Project Management in Web Design
Project management is an important role at any development company and web design is no exception. The project manager has ultimate responsibility for ensuring that the development team deliver what the client wants on time and within budget. This means making a comprehensive plan and following through with it. Good project managers who can deliver are always in demand. In this article we are going to take a closer look at the role.
Every project requires a specific focus and goals. For a project manager to be effective they have to gather as much information as they can right at the start to guard against disappointing the client further down the line. Good project planning is essential and this means talking to the client and any other people who will be using the website. What is the purpose of the website? Who will be using the website? What do they need to be able to do? Is a content management system needed? What are the technical limitations of the users?
Gather every piece of information you possible can and then write a brief which states point by point how the website will be designed and how it will meet the needs of your client. Get your clients to sign off on the brief, once again giving them a chance to give you further information or to change their mind on certain specifics. With any luck this will stop the client from insisting on changes further down the line. Sadly sometimes this inevitably happens and so you have to be ready to change the plan as needed. As long as you get them to account for the changes in budget you are at the whim of your client so try to stay flexible and don’t get visibly annoyed if they change their mind later.
With all the information gathered, you need to write up a comprehensive plan and a schedule for your team. The plan can serve as a reference document for everyone working on the project. The schedule should break the project down into individual jobs, staff should be assigned to each job and there needs to be a milestone set for completion. You may want to group jobs together into stages and have larger milestones which coincide with reporting back to the client.
There are various examples of project management software out there. Microsoft Project is one of the most popular and as a project manager you should know how to use it. There are other options out there in terms of project management software programs and getting to grips with at least one is essential.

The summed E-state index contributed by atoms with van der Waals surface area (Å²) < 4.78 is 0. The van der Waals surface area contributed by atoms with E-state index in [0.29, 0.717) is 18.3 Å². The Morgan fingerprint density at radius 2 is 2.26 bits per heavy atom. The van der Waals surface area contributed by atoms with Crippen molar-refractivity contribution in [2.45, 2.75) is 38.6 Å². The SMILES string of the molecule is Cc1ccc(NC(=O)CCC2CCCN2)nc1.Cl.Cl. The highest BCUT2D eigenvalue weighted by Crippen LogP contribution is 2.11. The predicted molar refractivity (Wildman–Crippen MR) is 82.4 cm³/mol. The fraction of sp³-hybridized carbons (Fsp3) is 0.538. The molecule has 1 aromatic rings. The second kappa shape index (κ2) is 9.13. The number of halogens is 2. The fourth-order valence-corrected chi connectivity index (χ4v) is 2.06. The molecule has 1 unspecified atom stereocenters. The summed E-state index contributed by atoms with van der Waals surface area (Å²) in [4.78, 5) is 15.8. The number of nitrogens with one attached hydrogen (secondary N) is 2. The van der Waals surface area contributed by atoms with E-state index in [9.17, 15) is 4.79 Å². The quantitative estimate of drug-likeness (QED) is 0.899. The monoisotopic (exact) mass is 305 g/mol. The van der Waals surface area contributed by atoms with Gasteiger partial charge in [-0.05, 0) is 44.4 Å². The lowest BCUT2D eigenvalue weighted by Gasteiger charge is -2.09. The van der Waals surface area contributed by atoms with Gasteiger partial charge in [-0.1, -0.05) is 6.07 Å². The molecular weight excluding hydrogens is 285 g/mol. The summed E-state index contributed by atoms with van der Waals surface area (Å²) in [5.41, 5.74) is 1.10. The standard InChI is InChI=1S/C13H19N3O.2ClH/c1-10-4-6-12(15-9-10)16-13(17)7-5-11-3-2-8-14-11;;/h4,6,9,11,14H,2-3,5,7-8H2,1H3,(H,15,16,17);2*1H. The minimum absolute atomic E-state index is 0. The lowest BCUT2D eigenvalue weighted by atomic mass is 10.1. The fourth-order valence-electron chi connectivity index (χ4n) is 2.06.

As project manager you will be expected to know what is involved with each job. You don’t necessarily need to have done the job yourself but you need to have an idea of how long things should take and what the staff need in order to deliver. Part of your role is facilitator for your staff and is about ensuring they have what they need to complete on time. You’ll need to do briefs which address content, style, structure, art style, naming conventions, navigation and usability.
Calculating a budget is a tough job and it can be the difference between making profits and the failure of your business. As project manager you will have to be able to assess how long a project will take and how many man or woman hours you expect to rack up for each job. You will also need to take into account any software or hardware costs, servers, domain names, advertising, anything at all which has a fee attached. You will want to add a percentage to this for profit and include a contingency to cater for staff illness, holiday and unforeseen disaster. If you get your client to sign off on each stage as you go then additional work which wasn’t agreed upon at the outset can be added to the bill. This is one of the reasons it is so important to make sure the client understands and signs off on your plan.
Concept and Gantt Chart
When everyone knows what they are doing you can start drawing up concepts. Take prototypes of the flow, visual design and functionality back to the user and once again try to get them to sign off on the direction. Do revisions as necessary and when everyone is happy you can enter full production. Make sure you update your plan and schedule to reflect the results of this meeting.
It is also a good idea to draw up a Gantt chart which shows in simple terms the entire project and when various aspects will be completed. You can use Excel to create a Gantt chart but I wouldn’t recommend it. A better solution is to use Microsoft Project to generate your Gantt chart or grab a piece of free dedicated software like GanttProject.
Production and Testing
Once the website is in production you need to ensure everyone is on target and check completed work thoroughly to ensure it meets the right standard. Depending on the scope of your job you may take on some of the content creation yourself. Make sure you test everything and document as you go. Schedule bug fixes and changes as required.
Once you are ready to launch you will probably oversee some search engine optimization work. You will register the site with search engines, issue user accounts as necessary and unveil the website to your client and the world at large. This will generally mark the end of your project and provided the client is happy you can move onto the next piece of work.
Generally the site will require ongoing maintenance and so you may be responsible for this. If the client wants an update you may be asked to plan and implement it. You may even want to test the usability of the site, analyze how users are navigating and how much time they spend on each page and identify areas that require change. You can then take that data and compile a report of recommendations for your client.
Project management is an exciting and challenging job and if you like problem solving and managing people, clients and staff, then it might just be the job for you.